A vital Speed System project undertaken by Cycling Australia during any four-year Olympic cycle is the never-ending pursuit of the perfect riding position.
The perfect riding position is a typical engineering a conundrum, in that the perfect position is not always the rider’s most powerful. Therefore the rider and sports scientist have to find a compromise of aerodynamic position versus power production.
Then the rest of the equipment, such as skinsuit and helmet, have to be factored in to the equation to reach the best speed system solution.
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Cycling Australia’s High Performance Unit (CA HPU) has been trying to solve the perfect position equation for a long time. In the past, to help with this tricky problem, CA HPU called upon the help of the AIS (Australian Institute of Sport) and Monash University, and for the Rio 2016 Olympic Games campaign the same team was put back together again.
“The coaches and riders are always asking questions like, what is the best position, what is the best helmet, do I keep my hands low or high,” said Andy Warr, employed by the AIS, but seconded to Cycling Australia as the Performance Systems Manager.
“Having the ability to call upon the expertise of the team at Monash, through an AIS linkage grant, allows us to solve a number of these questions with total confidence.”
Warr elaborated on some of the work that has been completed within this current Olympic cycle.
“We have used the large Monash wind tunnel to conduct a series of athlete positions tests for both the sprint and endurance riders, producing significant gains in efficiency for both disciplines.,” Warr added. “These results have then been confirmed on subsequent visits, which is really encouraging that we have got the direction right.”
The initial testing, conducted in mid-2014, threw up a couple of design ideas, around handlebars and helmets, which would complement the positions and enhance the overall speed system.
“Monash University has been at the forefront of understanding the fundamentals of the cycling aerodynamics for a number of years,” said Monash researcher Dr. Tim Crouch, who led the experiments at the Department of Mechanical and Aerospace Engineering.
“The Cycling Australia coaches for the Olympic Games are always trying to find new options for the optimised speed system, and Monash is delighted to be involved in finding the solutions.”
— Cycling Australia (@CyclingAus) April 10, 2015
Cycling Australia HPU has had the riding positions of more than 20 athletes analysed by the team at Monash over the last three years, and the results have exhibited a significant efficiency gain for all disciplines.
“The more research we do, the better we understand all aspects of the cycling flow regime. This leads to ideas in position, which then equates to performance on the track,” Crouch added.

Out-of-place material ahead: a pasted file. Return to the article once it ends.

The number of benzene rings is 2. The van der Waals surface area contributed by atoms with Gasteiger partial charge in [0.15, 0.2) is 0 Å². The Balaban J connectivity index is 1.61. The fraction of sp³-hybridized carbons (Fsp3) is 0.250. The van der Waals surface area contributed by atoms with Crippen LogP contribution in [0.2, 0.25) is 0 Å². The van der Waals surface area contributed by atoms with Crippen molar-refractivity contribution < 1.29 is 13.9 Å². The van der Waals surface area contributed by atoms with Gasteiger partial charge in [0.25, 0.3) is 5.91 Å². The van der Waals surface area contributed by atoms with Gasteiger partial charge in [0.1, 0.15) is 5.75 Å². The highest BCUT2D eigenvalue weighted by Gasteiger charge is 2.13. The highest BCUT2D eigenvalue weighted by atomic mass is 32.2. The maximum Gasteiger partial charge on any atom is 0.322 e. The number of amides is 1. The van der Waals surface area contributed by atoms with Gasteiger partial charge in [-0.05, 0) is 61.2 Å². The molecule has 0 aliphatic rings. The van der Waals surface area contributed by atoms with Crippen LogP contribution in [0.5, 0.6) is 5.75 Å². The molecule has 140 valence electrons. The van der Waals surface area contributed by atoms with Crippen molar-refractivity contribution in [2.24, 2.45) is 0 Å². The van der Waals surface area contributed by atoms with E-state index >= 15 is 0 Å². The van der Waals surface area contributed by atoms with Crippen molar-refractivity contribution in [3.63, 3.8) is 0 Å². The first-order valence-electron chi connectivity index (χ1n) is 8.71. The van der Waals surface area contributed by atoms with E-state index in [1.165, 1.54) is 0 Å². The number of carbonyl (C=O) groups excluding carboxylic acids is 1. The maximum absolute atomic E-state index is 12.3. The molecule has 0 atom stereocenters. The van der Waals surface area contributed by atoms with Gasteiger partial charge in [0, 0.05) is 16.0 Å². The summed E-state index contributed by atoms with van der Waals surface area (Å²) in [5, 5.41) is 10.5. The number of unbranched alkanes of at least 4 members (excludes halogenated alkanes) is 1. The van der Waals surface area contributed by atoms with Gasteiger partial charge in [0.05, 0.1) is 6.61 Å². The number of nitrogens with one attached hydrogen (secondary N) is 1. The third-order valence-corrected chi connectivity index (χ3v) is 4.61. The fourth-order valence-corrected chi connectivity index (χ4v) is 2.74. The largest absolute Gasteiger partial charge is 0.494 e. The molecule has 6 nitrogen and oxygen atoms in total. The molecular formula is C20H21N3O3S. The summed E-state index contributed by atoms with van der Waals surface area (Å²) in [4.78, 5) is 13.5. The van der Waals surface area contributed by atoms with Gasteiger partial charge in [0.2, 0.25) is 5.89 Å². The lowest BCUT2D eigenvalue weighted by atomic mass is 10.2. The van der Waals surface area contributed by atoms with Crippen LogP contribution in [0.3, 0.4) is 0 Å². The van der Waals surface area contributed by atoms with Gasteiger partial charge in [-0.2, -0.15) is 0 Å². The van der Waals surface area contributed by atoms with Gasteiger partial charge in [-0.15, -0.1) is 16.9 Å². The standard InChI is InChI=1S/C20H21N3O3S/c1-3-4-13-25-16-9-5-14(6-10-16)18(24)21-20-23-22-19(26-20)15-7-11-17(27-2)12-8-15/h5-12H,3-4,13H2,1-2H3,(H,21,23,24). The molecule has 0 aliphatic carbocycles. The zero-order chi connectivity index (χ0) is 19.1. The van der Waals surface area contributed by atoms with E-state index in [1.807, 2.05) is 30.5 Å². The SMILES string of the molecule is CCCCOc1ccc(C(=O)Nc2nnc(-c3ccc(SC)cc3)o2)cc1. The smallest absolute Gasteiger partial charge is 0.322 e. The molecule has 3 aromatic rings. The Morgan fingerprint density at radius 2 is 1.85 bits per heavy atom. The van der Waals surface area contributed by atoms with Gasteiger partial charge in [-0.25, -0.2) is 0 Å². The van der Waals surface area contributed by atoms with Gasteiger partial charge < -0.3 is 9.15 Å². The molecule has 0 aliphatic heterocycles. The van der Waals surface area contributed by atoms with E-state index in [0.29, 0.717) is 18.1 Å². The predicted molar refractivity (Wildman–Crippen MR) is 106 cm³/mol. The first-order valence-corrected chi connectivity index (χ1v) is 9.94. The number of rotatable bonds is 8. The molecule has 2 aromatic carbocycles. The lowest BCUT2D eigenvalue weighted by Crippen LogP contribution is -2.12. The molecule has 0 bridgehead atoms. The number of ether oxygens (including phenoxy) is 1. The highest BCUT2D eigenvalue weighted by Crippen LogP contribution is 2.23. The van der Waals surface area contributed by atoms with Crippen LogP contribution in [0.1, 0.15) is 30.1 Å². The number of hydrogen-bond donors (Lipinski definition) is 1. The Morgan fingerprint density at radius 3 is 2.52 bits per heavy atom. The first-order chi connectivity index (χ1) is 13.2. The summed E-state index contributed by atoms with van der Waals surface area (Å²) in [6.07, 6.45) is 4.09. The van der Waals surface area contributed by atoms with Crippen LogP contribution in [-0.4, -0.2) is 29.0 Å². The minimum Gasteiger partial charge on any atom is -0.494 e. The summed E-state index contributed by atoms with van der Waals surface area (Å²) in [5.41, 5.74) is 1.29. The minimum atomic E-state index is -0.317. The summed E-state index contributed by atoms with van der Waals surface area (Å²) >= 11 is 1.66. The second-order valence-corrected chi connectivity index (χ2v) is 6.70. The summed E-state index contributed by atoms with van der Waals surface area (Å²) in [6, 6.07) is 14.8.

The change in the riders’ positions led to questions being asked about potential changes in skinsuit designs to complement the new positions. And with the International Cycling Union (UCI) changing the regulations around skinsuits between London 2012 and Rio, therefore it was decided that a new investigation would be a prudent use of resources.
David Burton, Head of Wind Tunnel Group at Monash University, agreed that a new set of investigations could potentially give a performance advantage.
“Whilst equipment can give small, but important gains it is primarily the cyclist’s position and the optimisation of equipment for that position and body type which makes all the difference come race day,” said Burton.
“We were under significant time pressure to complete the skinsuit investigation before Rio, but with the changes in rules and position, it was work that needed to be done and we are delighted with the outcome.”
Crouch used a totally unique cycling mannequin that he developed to quickly determine that a range of suits would be required to cover the rider size and speeds in the Cycling Australia Olympic squad.
“This was the first time that we have investigated the effect of the suits in relation to cycling speed and rider size, thus changes in Reynolds number. It quickly became apparent that one size does not fit all when it comes to skinsuits,” concluded Crouch.
— Sport Australia (@sportaustralia) July 3, 2015
The Monash team used data from the Wind Tunnel facility to design new, aerodynamically optimised suits, one specifically for sprint cyclists and the other for endurance riders, within the constraints of the rules and the available fabrics.
The outcome from Monash research, is that for the Rio Olympics the Australian Olympic and Paralympic riders will be riding positions that have been optimised drawing upon knowledge gained at Monash over many years and suits designed specifically for the discipline that they ride.
The suits will be complemented by a new helmet and handlebar design ensuring that the perfect position is obtained.